Forget the common clichés about singleness, such as "You'll meet somebody when you're not looking." Christian singles need to be active, looking, and ready to meet someone. Sitting at home won't do it. Always hanging out with married people, which a lot of single people do, won't do it either. Christian singles need to look for our significant other differently than our secular counterparts. We're looking for someone who shares our faith, a believer we can share life with. This makes it more difficult to find a good match, but well worth the effort.

I say do whatever you can to find that person you're searching for. Use the Internet, go to singles functions, visit other churches, go on Christian singles cruises, whatever—as long as it honors your faith. I went to a seminar given by the author of a book on how to find your future spouse. The two-hour seminar could be summed up in three major rules for your search: 1. Get out of the house. 2. Go where the singles are. 3. Introduce yourself.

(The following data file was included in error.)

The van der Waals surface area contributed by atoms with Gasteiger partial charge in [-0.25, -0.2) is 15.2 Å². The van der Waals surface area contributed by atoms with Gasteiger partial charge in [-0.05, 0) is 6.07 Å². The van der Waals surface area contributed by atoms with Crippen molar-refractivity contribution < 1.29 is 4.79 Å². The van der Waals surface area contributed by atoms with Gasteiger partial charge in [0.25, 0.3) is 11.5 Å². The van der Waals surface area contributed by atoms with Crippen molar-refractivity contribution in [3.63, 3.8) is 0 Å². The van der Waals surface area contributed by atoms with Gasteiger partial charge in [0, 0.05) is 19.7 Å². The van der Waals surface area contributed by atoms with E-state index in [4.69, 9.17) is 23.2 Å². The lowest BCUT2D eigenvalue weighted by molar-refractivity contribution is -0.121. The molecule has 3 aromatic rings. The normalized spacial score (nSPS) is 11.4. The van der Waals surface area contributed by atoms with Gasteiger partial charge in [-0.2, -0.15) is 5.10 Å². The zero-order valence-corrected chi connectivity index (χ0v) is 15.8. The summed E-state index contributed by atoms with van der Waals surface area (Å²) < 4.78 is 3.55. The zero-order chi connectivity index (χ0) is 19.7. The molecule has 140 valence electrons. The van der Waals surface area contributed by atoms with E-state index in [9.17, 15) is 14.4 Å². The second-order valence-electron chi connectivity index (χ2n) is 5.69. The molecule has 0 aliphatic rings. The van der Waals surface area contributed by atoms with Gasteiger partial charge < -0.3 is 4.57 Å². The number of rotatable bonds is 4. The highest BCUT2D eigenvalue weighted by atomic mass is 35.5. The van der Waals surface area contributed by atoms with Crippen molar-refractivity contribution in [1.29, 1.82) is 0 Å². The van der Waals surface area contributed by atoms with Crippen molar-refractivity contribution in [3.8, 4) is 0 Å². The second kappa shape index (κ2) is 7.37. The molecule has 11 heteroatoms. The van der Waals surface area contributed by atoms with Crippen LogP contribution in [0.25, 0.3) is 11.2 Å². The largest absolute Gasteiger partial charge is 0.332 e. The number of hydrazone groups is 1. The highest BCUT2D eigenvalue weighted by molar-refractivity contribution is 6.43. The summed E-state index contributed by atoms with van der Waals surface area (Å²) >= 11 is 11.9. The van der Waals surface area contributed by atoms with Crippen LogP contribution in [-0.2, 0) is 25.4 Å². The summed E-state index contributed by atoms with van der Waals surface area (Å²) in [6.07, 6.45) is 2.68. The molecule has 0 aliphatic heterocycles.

I'm in the camp of sitting back and allowing God to bring someone into my life. We have a tendency to let our flesh take control of us, and with that might be missing what God has planned for us. I've tried Internet dating and found myself becoming obsessed with who was trying to contact me and vice versa. It took time away from God and what his plan is for me. He has big plans for me, so I'll wait for that special person to come into my life on his terms.